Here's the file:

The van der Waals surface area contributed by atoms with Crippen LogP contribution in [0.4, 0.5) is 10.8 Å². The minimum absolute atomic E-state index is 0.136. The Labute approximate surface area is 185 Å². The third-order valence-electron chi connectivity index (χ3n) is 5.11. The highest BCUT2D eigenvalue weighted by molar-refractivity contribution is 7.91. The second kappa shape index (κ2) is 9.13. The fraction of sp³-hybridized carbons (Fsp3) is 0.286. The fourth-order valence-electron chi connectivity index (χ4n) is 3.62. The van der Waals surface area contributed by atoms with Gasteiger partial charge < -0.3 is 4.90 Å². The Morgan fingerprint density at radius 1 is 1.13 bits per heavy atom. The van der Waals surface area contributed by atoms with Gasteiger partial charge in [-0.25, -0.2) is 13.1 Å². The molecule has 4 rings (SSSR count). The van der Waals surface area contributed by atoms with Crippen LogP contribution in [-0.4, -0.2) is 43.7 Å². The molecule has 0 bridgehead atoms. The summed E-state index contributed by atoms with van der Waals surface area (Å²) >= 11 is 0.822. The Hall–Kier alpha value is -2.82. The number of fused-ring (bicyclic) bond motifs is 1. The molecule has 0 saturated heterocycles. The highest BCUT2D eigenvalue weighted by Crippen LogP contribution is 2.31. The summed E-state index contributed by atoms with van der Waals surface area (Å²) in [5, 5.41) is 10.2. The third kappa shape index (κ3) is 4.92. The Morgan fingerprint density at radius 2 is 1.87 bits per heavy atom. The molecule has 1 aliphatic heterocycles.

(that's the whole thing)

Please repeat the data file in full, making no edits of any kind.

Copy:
The van der Waals surface area contributed by atoms with Crippen LogP contribution in [0.4, 0.5) is 10.8 Å². The minimum absolute atomic E-state index is 0.136. The Labute approximate surface area is 185 Å². The third-order valence-electron chi connectivity index (χ3n) is 5.11. The highest BCUT2D eigenvalue weighted by molar-refractivity contribution is 7.91. The second kappa shape index (κ2) is 9.13. The fraction of sp³-hybridized carbons (Fsp3) is 0.286. The fourth-order valence-electron chi connectivity index (χ4n) is 3.62. The van der Waals surface area contributed by atoms with Gasteiger partial charge < -0.3 is 4.90 Å². The Morgan fingerprint density at radius 1 is 1.13 bits per heavy atom. The van der Waals surface area contributed by atoms with Gasteiger partial charge in [-0.25, -0.2) is 13.1 Å². The molecule has 4 rings (SSSR count). The van der Waals surface area contributed by atoms with Crippen LogP contribution in [-0.4, -0.2) is 43.7 Å². The molecule has 0 bridgehead atoms. The summed E-state index contributed by atoms with van der Waals surface area (Å²) >= 11 is 0.822. The Hall–Kier alpha value is -2.82. The number of fused-ring (bicyclic) bond motifs is 1. The molecule has 0 saturated heterocycles. The highest BCUT2D eigenvalue weighted by Crippen LogP contribution is 2.31. The summed E-state index contributed by atoms with van der Waals surface area (Å²) in [5, 5.41) is 10.2. The third kappa shape index (κ3) is 4.92. The Morgan fingerprint density at radius 2 is 1.87 bits per heavy atom. The molecule has 1 aliphatic heterocycles.